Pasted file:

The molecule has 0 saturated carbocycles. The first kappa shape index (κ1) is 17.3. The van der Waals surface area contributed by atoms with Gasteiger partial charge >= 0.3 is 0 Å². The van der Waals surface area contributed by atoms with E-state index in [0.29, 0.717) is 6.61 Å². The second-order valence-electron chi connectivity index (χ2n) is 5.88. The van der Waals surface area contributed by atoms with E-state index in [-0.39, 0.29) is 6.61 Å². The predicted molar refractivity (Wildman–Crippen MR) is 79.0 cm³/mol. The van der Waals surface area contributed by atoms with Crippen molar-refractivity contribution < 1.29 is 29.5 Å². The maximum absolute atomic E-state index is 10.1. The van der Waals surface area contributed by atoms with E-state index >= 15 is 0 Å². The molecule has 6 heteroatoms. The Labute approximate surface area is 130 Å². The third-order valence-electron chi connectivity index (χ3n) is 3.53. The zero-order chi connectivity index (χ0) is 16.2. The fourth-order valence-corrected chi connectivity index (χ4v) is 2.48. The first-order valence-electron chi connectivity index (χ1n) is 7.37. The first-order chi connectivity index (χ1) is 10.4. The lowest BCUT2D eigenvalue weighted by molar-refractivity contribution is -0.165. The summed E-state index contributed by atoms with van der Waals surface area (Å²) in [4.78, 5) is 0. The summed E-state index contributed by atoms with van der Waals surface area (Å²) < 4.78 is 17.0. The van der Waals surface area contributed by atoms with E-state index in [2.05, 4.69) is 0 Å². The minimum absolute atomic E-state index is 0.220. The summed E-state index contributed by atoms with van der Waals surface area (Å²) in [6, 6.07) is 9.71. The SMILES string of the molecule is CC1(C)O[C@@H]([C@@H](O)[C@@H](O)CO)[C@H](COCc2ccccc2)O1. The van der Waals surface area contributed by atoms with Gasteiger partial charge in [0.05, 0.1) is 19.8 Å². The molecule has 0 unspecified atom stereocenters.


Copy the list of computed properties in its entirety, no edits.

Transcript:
The molecule has 0 saturated carbocycles. The first kappa shape index (κ1) is 17.3. The van der Waals surface area contributed by atoms with Gasteiger partial charge >= 0.3 is 0 Å². The van der Waals surface area contributed by atoms with E-state index in [0.29, 0.717) is 6.61 Å². The second-order valence-electron chi connectivity index (χ2n) is 5.88. The van der Waals surface area contributed by atoms with E-state index in [-0.39, 0.29) is 6.61 Å². The predicted molar refractivity (Wildman–Crippen MR) is 79.0 cm³/mol. The van der Waals surface area contributed by atoms with Crippen molar-refractivity contribution < 1.29 is 29.5 Å². The maximum absolute atomic E-state index is 10.1. The van der Waals surface area contributed by atoms with E-state index >= 15 is 0 Å². The molecule has 6 heteroatoms. The Labute approximate surface area is 130 Å². The third-order valence-electron chi connectivity index (χ3n) is 3.53. The zero-order chi connectivity index (χ0) is 16.2. The fourth-order valence-corrected chi connectivity index (χ4v) is 2.48. The first-order valence-electron chi connectivity index (χ1n) is 7.37. The first-order chi connectivity index (χ1) is 10.4. The lowest BCUT2D eigenvalue weighted by molar-refractivity contribution is -0.165. The summed E-state index contributed by atoms with van der Waals surface area (Å²) in [4.78, 5) is 0. The summed E-state index contributed by atoms with van der Waals surface area (Å²) < 4.78 is 17.0. The van der Waals surface area contributed by atoms with E-state index in [2.05, 4.69) is 0 Å². The minimum absolute atomic E-state index is 0.220. The summed E-state index contributed by atoms with van der Waals surface area (Å²) in [6, 6.07) is 9.71. The SMILES string of the molecule is CC1(C)O[C@@H]([C@@H](O)[C@@H](O)CO)[C@H](COCc2ccccc2)O1. The van der Waals surface area contributed by atoms with Gasteiger partial charge in [0.05, 0.1) is 19.8 Å². The molecule has 0 unspecified atom stereocenters.